Mendham & Chester RR

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CarterB
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Mendham & Chester RR

Post by CarterB » Tue May 20, 2008 9:33 am

An 1872 map of Morris County, shows the existence of the Mendham and Chester RR running from a connection with the "Montclair RR" (NY&GL) in Montclair through Morristown (crossing the M&E) continuing SW then dog-legging NW up to Mendham. Much of this appears to have become the Morristown & Erie? Question is, did the M&C actually exist and go from Mendham to Montclair at one time?
Bring back the Slumbercoaches!!

henry6

A DEFINITE DREAM

Post by henry6 » Tue May 20, 2008 9:37 am

A definite dream. I will check both my Morristown and Erie and my Rockaway Valley books later but I believe this was an idea of extending M&E westward and maybe even at the time the Morris and Essex commuters were revolting and looking for an alternate railroad to the City.

CarterB
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Post by CarterB » Tue May 20, 2008 9:55 am

Henry, I think this predates the Morristown & Erie by several decades.

I've looked at later (1880s) maps of Morris County and nothing shows, only this reference showing as an 'existing' railroad in 1872. Googling Mendham & Chester comes up with nothing either.
Bring back the Slumbercoaches!!

cjvrr
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Post by cjvrr » Tue May 20, 2008 7:03 pm

Carter,

It did not exist.

The only railroad to reach Mendham was the Rockaway Valley Railroad but that wasn't until around 1890. It was gone by the first world war and it never did make it to a connection in Morristown. It connected to the Jersey Central on the south end. Main reason for construction was to ship peaches.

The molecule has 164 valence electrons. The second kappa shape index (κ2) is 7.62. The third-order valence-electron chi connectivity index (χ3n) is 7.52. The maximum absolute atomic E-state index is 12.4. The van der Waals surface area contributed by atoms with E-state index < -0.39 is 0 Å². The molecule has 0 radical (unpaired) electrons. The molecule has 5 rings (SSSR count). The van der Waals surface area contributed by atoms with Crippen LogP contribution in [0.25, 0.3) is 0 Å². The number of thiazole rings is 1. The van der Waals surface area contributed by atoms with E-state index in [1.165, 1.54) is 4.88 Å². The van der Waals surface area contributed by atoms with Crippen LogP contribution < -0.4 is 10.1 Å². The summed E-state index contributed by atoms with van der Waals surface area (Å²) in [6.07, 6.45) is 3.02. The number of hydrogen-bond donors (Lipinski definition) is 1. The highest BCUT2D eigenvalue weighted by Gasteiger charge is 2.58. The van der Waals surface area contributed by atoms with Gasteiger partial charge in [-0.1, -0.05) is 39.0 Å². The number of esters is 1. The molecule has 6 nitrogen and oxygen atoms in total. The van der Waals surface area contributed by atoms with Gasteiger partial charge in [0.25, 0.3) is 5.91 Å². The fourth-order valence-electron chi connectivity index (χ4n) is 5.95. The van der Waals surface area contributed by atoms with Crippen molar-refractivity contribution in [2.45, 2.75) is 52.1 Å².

Chester may have been in their sites due to the existence of iron mining started there around 1866. The early 1870s were a boom time for Chester but the iron market softened and didn't pick up again until the 1880s.
CV the Civil E

henry6

THE ANSWERS ARE.........

Post by henry6 » Tue May 20, 2008 7:37 pm

The answers are in Taber's Morristown and Erie book: chapter 3, Paper Railroads and Paper Mills. His map on page 6 shows the Mendham and Chester as having been chartered from Caldwell to Morristown north of the M&E then to Mendham on the same plane as the Rockaway Valley but south of the Morristown and Mendham (chartered 1860, changed in1869 to connect with any road, not built). The M&C was mentioned in 1869, 70, and 71 newspaper accounts, purchased land in 1872 but was never built when connections east of Caldwell could not be built. There is a lot more to the stories in the book but that is the gist.

CarterB
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Location: Bergen County, New Jersey

Post by CarterB » Wed May 21, 2008 8:18 am

Thanks to all for your excellent info. I guess in those days, even the "hint" of a railroad being proposed, got it 'on the map'.
Bring back the Slumbercoaches!!

pdman
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Post by pdman » Thu May 22, 2008 4:15 pm